For such a handsome home, the entrance to Bronwyn and Bruce Turton’s Horsham Downs place is not an example of letting all your fireworks off at once. Okay, maybe one bang on approach – the Palm Springs-style cedar covered drive-up – but that’s to keep guests dry in wet weather. However, the door isn’t an extravagant oversized affair designed to instil shock and awe into guests.
Instead, the house has been designed to put people at ease, says Bronwyn. “I love the way it’s always welcoming and warm. I didn’t want it to feel precious and it’s nice to create a space people feel comfortable being in.”
There is, however, an “Oh my God” moment, says Bronwyn, when visitors pass through the entrance and catch sight of the central outdoor room in the middle of a Japanese-style garden of stones and maples. The eye then goes to the floor-to-cathedral ceiling bank of gridded custom windows and through to Waikato’s green rolling meadows beyond. Bang and bang.
For the most part though, it is a house that reveals itself gradually to you. It is designed as a series of interconnecting pavilions that invariably guide you to the outdoor room through Vantage’s large Metro Series large sliding doors.
There are opportunities to turn corners and make discoveries, such as the small courtyard that can be viewed from one of the bathrooms, or the large cafe window from Bruce’s part of the kitchen (where the coffee machine and wine cellar are) that opens outwards on gas struts. Or the Festoonlit, acoustically perfect high brick-walled courtyard son Brad got married in, just off the guest pavilion.
The couple, with two grown-up children, bought the land complete with four paddocks back when their daughter Emma was competitively riding. Now she’s having her own children, the generous stables and dressage arena don’t get the use they once did, although the horse and naughty pony still enjoy sheltering in the stables when it’s raining.
From the outset, the couple knew they wanted a “very grounded home”. And that was the brief to Tane Cox of Hamilton’s Red Architecture. “We wanted to incorporate a lot of natural materials, such as steel and timber but didn’t want an industrial look – although we wanted a nod to the industrial. And we particularly liked brick.”
Bronwyn’s attraction to natural materials is almost genetic. “My parents were rock hunters. I hated it because our holidays weren’t to Whangamata; we went gemstone-hunting in the Coromandel. My love of stones comes from them.”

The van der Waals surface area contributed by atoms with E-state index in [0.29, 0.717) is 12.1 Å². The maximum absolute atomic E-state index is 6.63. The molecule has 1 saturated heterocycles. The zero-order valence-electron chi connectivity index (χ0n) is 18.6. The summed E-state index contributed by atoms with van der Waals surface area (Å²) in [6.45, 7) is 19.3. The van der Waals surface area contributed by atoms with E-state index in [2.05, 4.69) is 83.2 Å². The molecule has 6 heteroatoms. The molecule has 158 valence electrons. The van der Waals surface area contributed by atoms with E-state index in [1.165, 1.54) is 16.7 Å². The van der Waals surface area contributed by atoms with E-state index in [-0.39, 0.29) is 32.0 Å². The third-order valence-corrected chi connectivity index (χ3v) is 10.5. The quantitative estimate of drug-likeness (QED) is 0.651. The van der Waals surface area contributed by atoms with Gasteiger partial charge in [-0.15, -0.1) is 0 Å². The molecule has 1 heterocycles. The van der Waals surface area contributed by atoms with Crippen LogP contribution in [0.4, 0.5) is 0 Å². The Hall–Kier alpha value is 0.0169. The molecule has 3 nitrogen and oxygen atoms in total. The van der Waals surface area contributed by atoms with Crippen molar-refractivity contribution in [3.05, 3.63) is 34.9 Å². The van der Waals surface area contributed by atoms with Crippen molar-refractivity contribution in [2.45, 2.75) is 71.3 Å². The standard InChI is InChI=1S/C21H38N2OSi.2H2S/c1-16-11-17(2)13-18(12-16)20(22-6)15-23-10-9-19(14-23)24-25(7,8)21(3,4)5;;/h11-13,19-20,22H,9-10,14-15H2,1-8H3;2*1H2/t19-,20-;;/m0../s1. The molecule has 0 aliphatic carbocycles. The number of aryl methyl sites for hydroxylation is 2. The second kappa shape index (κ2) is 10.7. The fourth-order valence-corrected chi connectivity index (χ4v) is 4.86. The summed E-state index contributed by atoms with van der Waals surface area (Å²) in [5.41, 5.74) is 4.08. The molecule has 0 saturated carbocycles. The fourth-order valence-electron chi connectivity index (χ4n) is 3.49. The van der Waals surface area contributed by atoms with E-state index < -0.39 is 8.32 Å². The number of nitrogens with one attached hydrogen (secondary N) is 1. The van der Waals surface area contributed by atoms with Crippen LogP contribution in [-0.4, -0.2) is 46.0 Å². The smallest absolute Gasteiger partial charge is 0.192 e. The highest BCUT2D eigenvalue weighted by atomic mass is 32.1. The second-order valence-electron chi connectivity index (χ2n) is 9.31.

She and Bruce know their building materials. Bruce is a builder with his own company who spent 18 months building the house alongside son Brad, and Bronwyn is an interior designer and principal of Turton + Oliver Interior Design.
Both are also details-obsessed and enjoy sourcing new materials that will stand the test of time, as well as finding practical solutions and innovations. Working with her trusted collaborators she sourced Belgian bricks (“they’re a smaller shape to the New Zealand ones, have an earthy tone and an aged appearance”), pink Brazilian quartz for the bathrooms and kitchen benchtop,
European hand-sawn oak for the flooring throughout, dark stained oak in the kitchen and cedar for the exterior and interior walls and ceilings. Using natural materials means you don’t need a lot of decoration she says.
“When you design it’s about the detailing that people don’t notice but they know it looks all the better for it.”
They’ve forged close connections in the construction industry and been involved with many collaborations. In this project, they worked with landscape designer Lee Burton, Stellaria (for bricks), and Huntly Joinery (which Bronwyn has worked with for the past 30 years) for the extensive Vantage joinery used throughout.
An example of the details becoming the decorative elements are the anodised extruded hardware from Vantage’s range. It’s thinner and has a more bespoke appearance.
There are so many of these to enjoy: the boardwalk looping around the house and the oversize fireplace with exposed flue offset against those raked windows and the window seat with exaggerated framing.
Bruce and Bronwyn’s attention to detail and their carefully chosen materials have ensured these features are the home’s true heroes.
“It also means the house won’t date.” Bang. Bang. And bang.